And He makes a promise.  One day, God will dwell with His people.  One day, His justice and righteousness will become a beacon which guides all humanity.  One day, God’s Kingdom will be restored, and all people will live in the light of His glory.  A Savior is coming.

The people of Isaiah’s time had no idea who the Messiah was or when and where he would come.  It was a promise they never saw fulfilled.  They might have understood Isaiah’s promises in a completely different context.  To an extent, those promises were fulfilled in their time.  God saved them.  God redeemed them.  God restored them.  God sent messengers and deliverers to dwell among them.  The triumphant return from Babylon may have been seen as the closure to the message of the prophet Isaiah so many years before.  But looking back across time, it was only the beginning.  God’s ultimate deliverance was still to come.

God had a much greater plan.  God’s plan stretched beyond the people of ancient Israel–sweeping far beyond the reaches of their understood land and time.  God’s plan for His creation unfolded thousands of years later in a tiny rural town in a tiny country.  And His plan is still unfolding in ways we cannot see or imagine.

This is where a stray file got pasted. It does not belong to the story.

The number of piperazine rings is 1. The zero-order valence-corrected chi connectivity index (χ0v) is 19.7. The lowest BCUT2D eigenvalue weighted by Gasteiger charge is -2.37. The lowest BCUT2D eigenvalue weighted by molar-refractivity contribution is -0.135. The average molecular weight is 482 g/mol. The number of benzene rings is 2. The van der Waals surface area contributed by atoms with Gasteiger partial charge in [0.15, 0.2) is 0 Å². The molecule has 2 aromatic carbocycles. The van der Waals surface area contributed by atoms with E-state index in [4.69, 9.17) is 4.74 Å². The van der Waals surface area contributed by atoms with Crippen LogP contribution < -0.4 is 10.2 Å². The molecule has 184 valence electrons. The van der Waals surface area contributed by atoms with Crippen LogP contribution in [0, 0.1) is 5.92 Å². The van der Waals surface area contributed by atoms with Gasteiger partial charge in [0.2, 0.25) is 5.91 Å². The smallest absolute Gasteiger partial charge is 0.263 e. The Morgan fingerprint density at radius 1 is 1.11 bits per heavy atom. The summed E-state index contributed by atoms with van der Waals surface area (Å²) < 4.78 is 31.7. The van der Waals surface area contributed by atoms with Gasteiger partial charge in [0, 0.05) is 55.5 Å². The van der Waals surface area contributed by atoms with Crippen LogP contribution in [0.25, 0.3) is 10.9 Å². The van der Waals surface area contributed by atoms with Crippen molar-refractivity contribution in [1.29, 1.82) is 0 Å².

God is not done yet.  And although we cannot see or understand the grand architectural design it doesn’t mean that God is not moving beyond us.  God is generations ahead of where we are, putting things in place to unfold hundreds or thousands of years from now.

“Comfort, oh Comfort my people…” Isaiah says.  God is not done with you yet.  “Prepare the way for the Lord!” (Isaiah 40:1-3)

God is not done with you yet.  As you prepare to receive the gift of the Savior once again, I would love for you to join me as we look to the past to understand our present and to glimpse the wonderful Glory that is in our future.

Here is a breakdown of the next 24 days:

Each day there will be a bit of Scripture from the book of Isaiah on which to meditate.  Sometimes I will provide commentary.  But other times I will leave the commentary to the Holy Spirit!  Each of the 4 weeks of Advent have been given an overarching topic for reflection and contemplation.  I like to call them the 4 R’s of HIS-story.

Week 1: Rebellion

Week 2: Rescue

Week 3: Redemption

Week 4: Restoration

Thanks for joining me today.  I pray that the Holy Spirit may use this to bless you this Advent season.

Blessings and Peace,